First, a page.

Reluctantly, county commissioners voted 5-2 last week to spend reserve funds to address the mold at the site.
The building has had multiple uses over the years
Several commissioners questioned whether the repairs would be worth the cost, given the building’s age and past problems, but assured the repair was the most cost-effective way to handle the immediate mold problem.
The 17,000-square-foot facility was built in 1996 and purchased by the county in 2005.
It has had several uses since then, most recently for training at the sheriff’s office.
The roof was only redone last year.
During recent exploratory work for scheduled maintenance of the windows and building envelope, inspectors found evidence of leaks and 13 areas of widespread and visible fungus.
Indoor air quality also showed elevated mold spores possibly due to the leaks, said Brian Pietig, interim director of facilities management. Pietig added that the dampness was more likely from the lack of a vapor barrier than from further roof problems.
The sheriff’s office may be calling for a new building soon
Complicating the decision was the fact that sheriff’s officials are considering a request for a new building in a few years.
Hayden told the commissioners his office is spread across eight county buildings, most of which have been converted. Operations are currently based at the New Century Air Center.
Pietig said a future capital project under discussion for 2026 could include a 70,000-square-foot building for sheriff’s training, which could cost about $45 million.
Before that can happen, though, the county would need to conduct a study.
Hayden defined mold remediation as “sending good money after bad.” The building, she said, “wasn’t a big building to begin with,” and his office has already outgrown that.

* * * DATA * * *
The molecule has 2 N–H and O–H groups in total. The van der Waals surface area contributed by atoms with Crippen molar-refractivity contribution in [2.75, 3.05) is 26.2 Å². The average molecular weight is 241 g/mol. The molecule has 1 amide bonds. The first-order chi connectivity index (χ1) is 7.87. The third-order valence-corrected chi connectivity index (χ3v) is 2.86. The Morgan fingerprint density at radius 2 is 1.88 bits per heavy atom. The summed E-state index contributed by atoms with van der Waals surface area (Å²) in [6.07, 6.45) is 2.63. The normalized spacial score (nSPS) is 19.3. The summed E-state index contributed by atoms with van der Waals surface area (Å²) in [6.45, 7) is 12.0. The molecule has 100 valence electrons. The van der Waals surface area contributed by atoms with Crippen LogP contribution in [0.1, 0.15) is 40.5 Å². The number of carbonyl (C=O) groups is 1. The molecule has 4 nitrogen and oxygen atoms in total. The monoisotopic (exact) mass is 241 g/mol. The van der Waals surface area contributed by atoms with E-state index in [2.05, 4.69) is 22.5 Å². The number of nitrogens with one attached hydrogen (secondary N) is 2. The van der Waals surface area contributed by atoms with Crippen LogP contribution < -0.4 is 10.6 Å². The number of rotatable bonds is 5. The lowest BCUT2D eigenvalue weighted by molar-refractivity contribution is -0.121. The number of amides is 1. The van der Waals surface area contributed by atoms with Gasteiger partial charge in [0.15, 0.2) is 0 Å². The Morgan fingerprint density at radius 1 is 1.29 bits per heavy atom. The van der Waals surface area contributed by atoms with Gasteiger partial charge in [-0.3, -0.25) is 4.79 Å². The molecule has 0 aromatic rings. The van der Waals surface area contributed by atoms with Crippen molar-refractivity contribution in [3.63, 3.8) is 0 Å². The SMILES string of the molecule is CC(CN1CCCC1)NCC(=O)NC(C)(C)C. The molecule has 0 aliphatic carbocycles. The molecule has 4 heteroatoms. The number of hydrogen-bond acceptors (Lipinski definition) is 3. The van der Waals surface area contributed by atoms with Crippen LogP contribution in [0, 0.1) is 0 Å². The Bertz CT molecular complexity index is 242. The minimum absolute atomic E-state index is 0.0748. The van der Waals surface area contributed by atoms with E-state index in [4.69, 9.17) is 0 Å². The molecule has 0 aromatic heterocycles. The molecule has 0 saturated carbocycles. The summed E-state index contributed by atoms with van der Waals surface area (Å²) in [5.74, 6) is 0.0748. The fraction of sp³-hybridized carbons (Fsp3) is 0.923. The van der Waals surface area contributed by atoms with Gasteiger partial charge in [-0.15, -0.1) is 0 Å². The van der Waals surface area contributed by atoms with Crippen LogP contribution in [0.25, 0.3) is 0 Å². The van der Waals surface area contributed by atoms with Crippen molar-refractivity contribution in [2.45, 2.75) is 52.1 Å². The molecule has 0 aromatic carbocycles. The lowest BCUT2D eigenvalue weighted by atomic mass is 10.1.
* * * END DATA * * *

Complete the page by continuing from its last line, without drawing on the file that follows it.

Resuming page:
He also said the roof leaked for five years before being replaced.
“The facilities department hasn’t done a very good job of maintaining what we have and this is the result of that,” he said, suggesting the commissioners could cut their losses by completely demolishing it and selling it for commercial property to put it back on the tax roles.
County Executive Penny Postoak Ferguson said she disagreed with Hayden’s claim that the building had not been properly maintained, but did not go into detail.
Pietig said other options, such as renting more space or building a new training site, would be no cheaper than repairing the mold.
The commissioners had questions about spending
Commissioner Michael Ashcraft, who along with Commissioner Charlotte O’Hara voted against funding the works, questioned the county’s return on the cost of the repairs.
“What guarantee do we have that the $1.7 million sinking will be a value-added return for us over some other option?” said Ashcraft.
Others had similar questions, but said getting rid of the mold still needed to be done quickly.
“No matter what we do with this building, it needs to be brought to a safe level of maintenance,” said Commissioner Janeé Hanzlick.
Commissioner Shirley Allenbrand agreed, based on assurances that the building has “good bones” and can be useful in the future.
President Mike Kelly said whatever happens with the building in the future, the mold will need to be addressed.
Roxie Hammill is a freelance journalist who writes frequently for the Post and other Kansas City-area publications. You can contact her at [email protected]